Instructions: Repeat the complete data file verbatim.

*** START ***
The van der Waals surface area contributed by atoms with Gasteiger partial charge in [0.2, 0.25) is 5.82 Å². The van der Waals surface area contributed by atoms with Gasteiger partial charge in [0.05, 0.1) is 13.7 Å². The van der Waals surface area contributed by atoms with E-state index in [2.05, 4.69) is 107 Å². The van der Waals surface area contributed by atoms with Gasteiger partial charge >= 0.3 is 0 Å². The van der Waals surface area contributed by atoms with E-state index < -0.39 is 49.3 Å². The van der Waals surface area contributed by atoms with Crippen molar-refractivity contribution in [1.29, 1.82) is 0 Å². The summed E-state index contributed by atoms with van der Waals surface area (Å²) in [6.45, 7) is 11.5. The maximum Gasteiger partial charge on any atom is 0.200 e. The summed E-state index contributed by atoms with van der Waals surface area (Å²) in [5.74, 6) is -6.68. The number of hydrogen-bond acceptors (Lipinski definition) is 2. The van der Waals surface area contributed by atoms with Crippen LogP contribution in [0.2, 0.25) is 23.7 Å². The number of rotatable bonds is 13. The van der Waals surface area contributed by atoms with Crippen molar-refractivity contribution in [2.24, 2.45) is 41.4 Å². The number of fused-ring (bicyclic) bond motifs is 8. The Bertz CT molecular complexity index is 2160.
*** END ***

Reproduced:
The van der Waals surface area contributed by atoms with Gasteiger partial charge in [0.2, 0.25) is 5.82 Å². The van der Waals surface area contributed by atoms with Gasteiger partial charge in [0.05, 0.1) is 13.7 Å². The van der Waals surface area contributed by atoms with E-state index in [2.05, 4.69) is 107 Å². The van der Waals surface area contributed by atoms with Gasteiger partial charge >= 0.3 is 0 Å². The van der Waals surface area contributed by atoms with E-state index < -0.39 is 49.3 Å². The van der Waals surface area contributed by atoms with Crippen molar-refractivity contribution in [1.29, 1.82) is 0 Å². The summed E-state index contributed by atoms with van der Waals surface area (Å²) in [6.45, 7) is 11.5. The maximum Gasteiger partial charge on any atom is 0.200 e. The summed E-state index contributed by atoms with van der Waals surface area (Å²) in [5.74, 6) is -6.68. The number of hydrogen-bond acceptors (Lipinski definition) is 2. The van der Waals surface area contributed by atoms with Crippen LogP contribution in [0.2, 0.25) is 23.7 Å². The number of rotatable bonds is 13. The van der Waals surface area contributed by atoms with Crippen molar-refractivity contribution in [2.24, 2.45) is 41.4 Å². The number of fused-ring (bicyclic) bond motifs is 8. The Bertz CT molecular complexity index is 2160.